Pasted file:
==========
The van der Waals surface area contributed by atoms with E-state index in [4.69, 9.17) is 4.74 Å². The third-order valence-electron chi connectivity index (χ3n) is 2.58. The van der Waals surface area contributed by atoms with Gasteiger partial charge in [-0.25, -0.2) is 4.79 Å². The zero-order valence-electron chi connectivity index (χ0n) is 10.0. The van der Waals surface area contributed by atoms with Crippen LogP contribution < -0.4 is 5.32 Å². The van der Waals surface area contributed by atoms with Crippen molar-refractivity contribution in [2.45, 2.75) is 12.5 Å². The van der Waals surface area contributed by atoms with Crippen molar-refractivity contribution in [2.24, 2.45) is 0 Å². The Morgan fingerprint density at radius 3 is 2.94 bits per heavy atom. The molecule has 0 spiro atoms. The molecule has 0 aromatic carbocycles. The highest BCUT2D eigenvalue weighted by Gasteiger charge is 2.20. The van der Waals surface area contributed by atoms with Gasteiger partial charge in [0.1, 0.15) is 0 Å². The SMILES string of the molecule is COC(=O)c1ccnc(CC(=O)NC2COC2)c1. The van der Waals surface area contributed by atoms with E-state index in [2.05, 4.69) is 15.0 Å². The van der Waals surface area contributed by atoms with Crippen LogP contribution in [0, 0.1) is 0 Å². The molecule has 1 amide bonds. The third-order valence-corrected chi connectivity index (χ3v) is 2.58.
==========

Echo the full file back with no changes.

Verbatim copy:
The van der Waals surface area contributed by atoms with E-state index in [4.69, 9.17) is 4.74 Å². The third-order valence-electron chi connectivity index (χ3n) is 2.58. The van der Waals surface area contributed by atoms with Gasteiger partial charge in [-0.25, -0.2) is 4.79 Å². The zero-order valence-electron chi connectivity index (χ0n) is 10.0. The van der Waals surface area contributed by atoms with Crippen LogP contribution < -0.4 is 5.32 Å². The van der Waals surface area contributed by atoms with Crippen molar-refractivity contribution in [2.45, 2.75) is 12.5 Å². The van der Waals surface area contributed by atoms with Crippen molar-refractivity contribution in [2.24, 2.45) is 0 Å². The Morgan fingerprint density at radius 3 is 2.94 bits per heavy atom. The molecule has 0 spiro atoms. The molecule has 0 aromatic carbocycles. The highest BCUT2D eigenvalue weighted by Gasteiger charge is 2.20. The van der Waals surface area contributed by atoms with Gasteiger partial charge in [0.1, 0.15) is 0 Å². The SMILES string of the molecule is COC(=O)c1ccnc(CC(=O)NC2COC2)c1. The van der Waals surface area contributed by atoms with E-state index in [2.05, 4.69) is 15.0 Å². The van der Waals surface area contributed by atoms with Crippen LogP contribution in [0, 0.1) is 0 Å². The molecule has 1 amide bonds. The third-order valence-corrected chi connectivity index (χ3v) is 2.58.